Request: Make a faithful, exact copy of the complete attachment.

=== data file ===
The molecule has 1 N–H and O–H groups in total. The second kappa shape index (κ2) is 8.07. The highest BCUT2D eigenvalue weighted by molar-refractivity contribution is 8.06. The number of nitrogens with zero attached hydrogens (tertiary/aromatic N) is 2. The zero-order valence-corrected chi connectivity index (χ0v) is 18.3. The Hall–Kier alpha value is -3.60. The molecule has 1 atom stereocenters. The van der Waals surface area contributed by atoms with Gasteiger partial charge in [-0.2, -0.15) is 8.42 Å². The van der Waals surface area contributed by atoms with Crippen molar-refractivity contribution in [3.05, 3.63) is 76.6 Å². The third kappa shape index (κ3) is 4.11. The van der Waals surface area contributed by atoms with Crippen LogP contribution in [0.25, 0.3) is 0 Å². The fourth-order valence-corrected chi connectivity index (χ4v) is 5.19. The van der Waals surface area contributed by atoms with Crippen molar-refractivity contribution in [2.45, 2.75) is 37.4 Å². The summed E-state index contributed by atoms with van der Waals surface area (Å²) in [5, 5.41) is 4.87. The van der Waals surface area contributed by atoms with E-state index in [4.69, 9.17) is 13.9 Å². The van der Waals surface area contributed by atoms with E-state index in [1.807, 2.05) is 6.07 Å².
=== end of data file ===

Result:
The molecule has 1 N–H and O–H groups in total. The second kappa shape index (κ2) is 8.07. The highest BCUT2D eigenvalue weighted by molar-refractivity contribution is 8.06. The number of nitrogens with zero attached hydrogens (tertiary/aromatic N) is 2. The zero-order valence-corrected chi connectivity index (χ0v) is 18.3. The Hall–Kier alpha value is -3.60. The molecule has 1 atom stereocenters. The van der Waals surface area contributed by atoms with Gasteiger partial charge in [-0.2, -0.15) is 8.42 Å². The van der Waals surface area contributed by atoms with Crippen molar-refractivity contribution in [3.05, 3.63) is 76.6 Å². The third kappa shape index (κ3) is 4.11. The van der Waals surface area contributed by atoms with Crippen LogP contribution in [0.25, 0.3) is 0 Å². The fourth-order valence-corrected chi connectivity index (χ4v) is 5.19. The van der Waals surface area contributed by atoms with Crippen molar-refractivity contribution in [2.45, 2.75) is 37.4 Å². The summed E-state index contributed by atoms with van der Waals surface area (Å²) in [5, 5.41) is 4.87. The van der Waals surface area contributed by atoms with E-state index in [4.69, 9.17) is 13.9 Å². The van der Waals surface area contributed by atoms with E-state index in [1.807, 2.05) is 6.07 Å².